Monday, November 12, 2012

I have a job for you: Search for a career.

Work: we often hate it, but we’ve all got to do it anyway, right?
PFA Co-President Gregory Jasinski
Last week, PFA welcomed special-guest Stan Luboff to SPEA for a multitude of events. I had the pleasure of attending these events with Mr. Luboff, hearing him discuss in-depth his lengthy work history and his very successful career. As we celebrate Veteran’s Day this week, I note that Mr. Luboff is a US Veteran. After spending 6+ years in the Air Force, he began an amazing 28-year career with Bank of America in 1972. He has spent the last 10+ years working for the Illinois Division of the Department of Commerce and Economic Opportunity. According to Mr. Luboff, his mission there is three-fold: “1) to create jobs; 2) to create jobs; and 3) to create jobs.” That powerful phrase has resonated with me, which leads me to this blog-post.
As a student who will finish his Master’s degree in a few short months, I am pretty busy lately researching employers, writing cover letters, sending out resumes, and scheduling interviews. Nevertheless, I still do not know what I want to do or where I want to be after graduation, but whatever job title I end up with, I sure hope it’s the start of a great full-time, real-world career.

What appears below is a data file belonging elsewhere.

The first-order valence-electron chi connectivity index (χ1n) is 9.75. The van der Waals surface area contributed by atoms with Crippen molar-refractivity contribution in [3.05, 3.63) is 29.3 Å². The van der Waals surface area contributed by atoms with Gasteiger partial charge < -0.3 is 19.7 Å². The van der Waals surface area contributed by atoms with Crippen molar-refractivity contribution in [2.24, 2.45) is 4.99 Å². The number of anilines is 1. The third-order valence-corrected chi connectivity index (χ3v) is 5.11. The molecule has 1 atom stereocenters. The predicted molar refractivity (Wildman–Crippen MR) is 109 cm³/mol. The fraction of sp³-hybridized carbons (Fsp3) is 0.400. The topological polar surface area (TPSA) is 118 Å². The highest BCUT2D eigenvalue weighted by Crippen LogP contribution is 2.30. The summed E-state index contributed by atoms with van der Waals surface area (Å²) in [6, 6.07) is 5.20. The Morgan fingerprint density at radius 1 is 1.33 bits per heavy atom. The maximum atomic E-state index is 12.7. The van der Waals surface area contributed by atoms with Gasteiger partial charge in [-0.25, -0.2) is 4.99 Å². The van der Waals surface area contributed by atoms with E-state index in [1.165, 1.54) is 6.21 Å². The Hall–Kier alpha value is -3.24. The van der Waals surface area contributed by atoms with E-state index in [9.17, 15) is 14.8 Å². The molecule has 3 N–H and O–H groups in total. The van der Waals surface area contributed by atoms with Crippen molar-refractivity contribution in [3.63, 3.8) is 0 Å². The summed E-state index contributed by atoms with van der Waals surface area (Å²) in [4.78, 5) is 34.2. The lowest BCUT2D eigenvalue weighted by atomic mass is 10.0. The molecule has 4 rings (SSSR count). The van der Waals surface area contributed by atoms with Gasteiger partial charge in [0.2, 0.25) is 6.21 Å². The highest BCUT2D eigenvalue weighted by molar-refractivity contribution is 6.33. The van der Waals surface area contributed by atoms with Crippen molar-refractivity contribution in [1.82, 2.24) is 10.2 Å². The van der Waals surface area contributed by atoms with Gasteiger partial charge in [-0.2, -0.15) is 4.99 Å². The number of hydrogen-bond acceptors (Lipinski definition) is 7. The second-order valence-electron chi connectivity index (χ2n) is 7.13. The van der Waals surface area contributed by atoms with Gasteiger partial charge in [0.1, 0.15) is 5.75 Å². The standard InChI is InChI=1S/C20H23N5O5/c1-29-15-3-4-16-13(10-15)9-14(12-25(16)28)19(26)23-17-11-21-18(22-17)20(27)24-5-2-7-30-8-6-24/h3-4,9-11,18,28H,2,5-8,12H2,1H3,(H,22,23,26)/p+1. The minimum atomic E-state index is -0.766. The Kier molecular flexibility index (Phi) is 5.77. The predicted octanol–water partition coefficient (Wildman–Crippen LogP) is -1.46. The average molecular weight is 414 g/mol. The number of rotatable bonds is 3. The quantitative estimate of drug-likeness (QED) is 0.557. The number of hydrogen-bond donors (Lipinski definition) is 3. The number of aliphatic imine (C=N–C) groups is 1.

A career is not just lines on a resume; it is a lifelong development and pursuit of your passions, goals, and dreams. “I love this class” or “I love my job,” we’ve all heard the sayings. You even may have fallen victim to uttering them yourself at one point or another. But do you really stroll into class or waltz into work with a smile on your face every single day, thinking to yourself, “Wow, this is exactly what I want to do for the rest of my life!”? Of course not-- but if you do, congratulations (and keep reading). Often, a job or a class begins to feel like a chore that simply results in a paycheck deposited in your bank account or a grade recorded on your transcript. Why do you think that academic semesters are only 4 months long? Because such tedious obligations and mundane responsibilities begin to take control of our lives. Similarly, if you become mindlessly glued to the phone or lost in the computer screen (reading Twitter) on a daily basis at work, you’ll end up right where you started, in the seat you never left.